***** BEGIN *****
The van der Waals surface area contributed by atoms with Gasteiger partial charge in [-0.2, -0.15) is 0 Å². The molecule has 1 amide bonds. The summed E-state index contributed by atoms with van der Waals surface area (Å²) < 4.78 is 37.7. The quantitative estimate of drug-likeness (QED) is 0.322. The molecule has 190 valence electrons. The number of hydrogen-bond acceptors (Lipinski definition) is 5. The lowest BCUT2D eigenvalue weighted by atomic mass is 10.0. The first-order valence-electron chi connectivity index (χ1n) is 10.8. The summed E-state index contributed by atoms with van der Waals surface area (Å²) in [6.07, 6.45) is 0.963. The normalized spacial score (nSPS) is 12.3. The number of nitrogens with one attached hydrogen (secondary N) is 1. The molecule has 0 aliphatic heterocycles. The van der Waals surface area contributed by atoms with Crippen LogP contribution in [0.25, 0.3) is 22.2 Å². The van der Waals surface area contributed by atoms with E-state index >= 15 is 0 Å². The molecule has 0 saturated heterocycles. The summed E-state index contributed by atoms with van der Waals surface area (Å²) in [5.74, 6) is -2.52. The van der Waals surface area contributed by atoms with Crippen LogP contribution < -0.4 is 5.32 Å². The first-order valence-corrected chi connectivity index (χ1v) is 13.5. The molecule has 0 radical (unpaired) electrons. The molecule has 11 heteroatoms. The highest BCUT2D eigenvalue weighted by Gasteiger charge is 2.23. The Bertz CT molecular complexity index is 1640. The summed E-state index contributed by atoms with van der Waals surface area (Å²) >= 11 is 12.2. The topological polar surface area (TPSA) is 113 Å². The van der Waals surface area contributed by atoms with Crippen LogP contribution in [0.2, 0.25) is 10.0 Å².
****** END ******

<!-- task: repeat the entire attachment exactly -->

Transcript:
The van der Waals surface area contributed by atoms with Gasteiger partial charge in [-0.2, -0.15) is 0 Å². The molecule has 1 amide bonds. The summed E-state index contributed by atoms with van der Waals surface area (Å²) < 4.78 is 37.7. The quantitative estimate of drug-likeness (QED) is 0.322. The molecule has 190 valence electrons. The number of hydrogen-bond acceptors (Lipinski definition) is 5. The lowest BCUT2D eigenvalue weighted by atomic mass is 10.0. The first-order valence-electron chi connectivity index (χ1n) is 10.8. The summed E-state index contributed by atoms with van der Waals surface area (Å²) in [6.07, 6.45) is 0.963. The normalized spacial score (nSPS) is 12.3. The number of nitrogens with one attached hydrogen (secondary N) is 1. The molecule has 0 aliphatic heterocycles. The van der Waals surface area contributed by atoms with Crippen LogP contribution in [0.25, 0.3) is 22.2 Å². The van der Waals surface area contributed by atoms with E-state index >= 15 is 0 Å². The molecule has 0 saturated heterocycles. The summed E-state index contributed by atoms with van der Waals surface area (Å²) in [5.74, 6) is -2.52. The van der Waals surface area contributed by atoms with Crippen LogP contribution < -0.4 is 5.32 Å². The first-order valence-corrected chi connectivity index (χ1v) is 13.5. The molecule has 0 radical (unpaired) electrons. The molecule has 11 heteroatoms. The highest BCUT2D eigenvalue weighted by Gasteiger charge is 2.23. The Bertz CT molecular complexity index is 1640. The summed E-state index contributed by atoms with van der Waals surface area (Å²) >= 11 is 12.2. The topological polar surface area (TPSA) is 113 Å². The van der Waals surface area contributed by atoms with Crippen LogP contribution in [0.2, 0.25) is 10.0 Å².